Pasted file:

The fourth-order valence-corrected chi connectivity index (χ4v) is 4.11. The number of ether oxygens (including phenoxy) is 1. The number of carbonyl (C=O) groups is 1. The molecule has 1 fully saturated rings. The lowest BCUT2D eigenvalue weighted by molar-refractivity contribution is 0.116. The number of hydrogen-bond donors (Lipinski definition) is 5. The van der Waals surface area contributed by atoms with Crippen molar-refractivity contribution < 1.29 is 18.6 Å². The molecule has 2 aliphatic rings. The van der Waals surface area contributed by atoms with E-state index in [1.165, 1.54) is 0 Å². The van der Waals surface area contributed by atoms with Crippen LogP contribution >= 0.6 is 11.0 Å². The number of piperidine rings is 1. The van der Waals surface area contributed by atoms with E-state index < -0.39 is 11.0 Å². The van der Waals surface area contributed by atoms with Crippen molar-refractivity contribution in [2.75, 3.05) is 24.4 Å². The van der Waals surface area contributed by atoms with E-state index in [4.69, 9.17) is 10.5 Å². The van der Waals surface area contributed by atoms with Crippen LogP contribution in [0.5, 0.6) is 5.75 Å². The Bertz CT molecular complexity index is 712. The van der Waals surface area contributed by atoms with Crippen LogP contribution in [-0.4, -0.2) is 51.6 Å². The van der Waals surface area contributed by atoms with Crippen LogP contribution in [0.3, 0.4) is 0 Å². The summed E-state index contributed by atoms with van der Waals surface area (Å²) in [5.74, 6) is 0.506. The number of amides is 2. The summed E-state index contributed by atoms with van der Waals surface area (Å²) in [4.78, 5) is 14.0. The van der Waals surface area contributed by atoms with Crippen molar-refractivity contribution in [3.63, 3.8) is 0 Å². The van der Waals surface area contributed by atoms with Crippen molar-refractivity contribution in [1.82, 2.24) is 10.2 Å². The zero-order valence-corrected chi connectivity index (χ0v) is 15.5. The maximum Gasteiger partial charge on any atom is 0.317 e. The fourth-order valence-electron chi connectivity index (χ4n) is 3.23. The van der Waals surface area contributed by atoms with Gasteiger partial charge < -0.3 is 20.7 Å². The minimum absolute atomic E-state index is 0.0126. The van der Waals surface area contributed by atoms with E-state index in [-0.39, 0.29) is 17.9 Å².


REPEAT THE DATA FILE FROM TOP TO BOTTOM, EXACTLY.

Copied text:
The fourth-order valence-corrected chi connectivity index (χ4v) is 4.11. The number of ether oxygens (including phenoxy) is 1. The number of carbonyl (C=O) groups is 1. The molecule has 1 fully saturated rings. The lowest BCUT2D eigenvalue weighted by molar-refractivity contribution is 0.116. The number of hydrogen-bond donors (Lipinski definition) is 5. The van der Waals surface area contributed by atoms with Crippen molar-refractivity contribution < 1.29 is 18.6 Å². The molecule has 2 aliphatic rings. The van der Waals surface area contributed by atoms with E-state index in [1.165, 1.54) is 0 Å². The van der Waals surface area contributed by atoms with Crippen LogP contribution >= 0.6 is 11.0 Å². The number of piperidine rings is 1. The van der Waals surface area contributed by atoms with E-state index < -0.39 is 11.0 Å². The van der Waals surface area contributed by atoms with Crippen molar-refractivity contribution in [2.75, 3.05) is 24.4 Å². The van der Waals surface area contributed by atoms with E-state index in [4.69, 9.17) is 10.5 Å². The van der Waals surface area contributed by atoms with Crippen LogP contribution in [0.5, 0.6) is 5.75 Å². The Bertz CT molecular complexity index is 712. The van der Waals surface area contributed by atoms with Crippen LogP contribution in [-0.4, -0.2) is 51.6 Å². The van der Waals surface area contributed by atoms with Crippen LogP contribution in [0.3, 0.4) is 0 Å². The summed E-state index contributed by atoms with van der Waals surface area (Å²) in [5.74, 6) is 0.506. The number of amides is 2. The summed E-state index contributed by atoms with van der Waals surface area (Å²) in [4.78, 5) is 14.0. The van der Waals surface area contributed by atoms with Crippen molar-refractivity contribution in [3.63, 3.8) is 0 Å². The van der Waals surface area contributed by atoms with Crippen molar-refractivity contribution in [1.82, 2.24) is 10.2 Å². The zero-order valence-corrected chi connectivity index (χ0v) is 15.5. The maximum Gasteiger partial charge on any atom is 0.317 e. The fourth-order valence-electron chi connectivity index (χ4n) is 3.23. The van der Waals surface area contributed by atoms with Gasteiger partial charge < -0.3 is 20.7 Å². The minimum absolute atomic E-state index is 0.0126. The van der Waals surface area contributed by atoms with E-state index in [-0.39, 0.29) is 17.9 Å².